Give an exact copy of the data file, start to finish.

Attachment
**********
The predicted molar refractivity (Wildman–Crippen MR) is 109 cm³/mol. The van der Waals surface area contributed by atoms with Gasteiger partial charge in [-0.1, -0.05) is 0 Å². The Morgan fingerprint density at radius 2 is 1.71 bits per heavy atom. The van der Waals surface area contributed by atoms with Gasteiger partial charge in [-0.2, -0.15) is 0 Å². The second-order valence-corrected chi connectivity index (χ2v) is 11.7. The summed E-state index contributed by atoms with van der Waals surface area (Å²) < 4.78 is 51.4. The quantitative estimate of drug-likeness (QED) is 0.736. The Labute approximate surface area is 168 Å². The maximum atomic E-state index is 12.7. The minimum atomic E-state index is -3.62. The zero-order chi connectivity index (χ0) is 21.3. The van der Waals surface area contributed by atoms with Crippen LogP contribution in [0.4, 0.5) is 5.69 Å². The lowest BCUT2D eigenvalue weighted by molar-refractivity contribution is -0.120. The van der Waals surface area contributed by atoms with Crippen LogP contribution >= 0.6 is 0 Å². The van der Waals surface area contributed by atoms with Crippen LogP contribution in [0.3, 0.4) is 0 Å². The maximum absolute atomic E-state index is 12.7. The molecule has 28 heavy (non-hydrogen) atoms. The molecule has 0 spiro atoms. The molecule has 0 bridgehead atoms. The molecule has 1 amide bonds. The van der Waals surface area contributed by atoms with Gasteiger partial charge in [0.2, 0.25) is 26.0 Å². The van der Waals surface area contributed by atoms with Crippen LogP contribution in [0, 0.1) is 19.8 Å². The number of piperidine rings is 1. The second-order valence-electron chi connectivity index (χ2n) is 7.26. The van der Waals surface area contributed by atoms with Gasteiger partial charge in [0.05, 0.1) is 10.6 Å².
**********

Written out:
The predicted molar refractivity (Wildman–Crippen MR) is 109 cm³/mol. The van der Waals surface area contributed by atoms with Gasteiger partial charge in [-0.1, -0.05) is 0 Å². The Morgan fingerprint density at radius 2 is 1.71 bits per heavy atom. The van der Waals surface area contributed by atoms with Gasteiger partial charge in [-0.2, -0.15) is 0 Å². The second-order valence-corrected chi connectivity index (χ2v) is 11.7. The summed E-state index contributed by atoms with van der Waals surface area (Å²) < 4.78 is 51.4. The quantitative estimate of drug-likeness (QED) is 0.736. The Labute approximate surface area is 168 Å². The maximum atomic E-state index is 12.7. The minimum atomic E-state index is -3.62. The zero-order chi connectivity index (χ0) is 21.3. The van der Waals surface area contributed by atoms with Crippen LogP contribution in [0.4, 0.5) is 5.69 Å². The lowest BCUT2D eigenvalue weighted by molar-refractivity contribution is -0.120. The van der Waals surface area contributed by atoms with Crippen LogP contribution >= 0.6 is 0 Å². The van der Waals surface area contributed by atoms with Crippen LogP contribution in [0.3, 0.4) is 0 Å². The maximum absolute atomic E-state index is 12.7. The molecule has 28 heavy (non-hydrogen) atoms. The molecule has 0 spiro atoms. The molecule has 0 bridgehead atoms. The molecule has 1 amide bonds. The van der Waals surface area contributed by atoms with Gasteiger partial charge in [0.2, 0.25) is 26.0 Å². The van der Waals surface area contributed by atoms with Crippen LogP contribution in [0, 0.1) is 19.8 Å². The number of piperidine rings is 1. The second-order valence-electron chi connectivity index (χ2n) is 7.26. The van der Waals surface area contributed by atoms with Gasteiger partial charge in [0.05, 0.1) is 10.6 Å².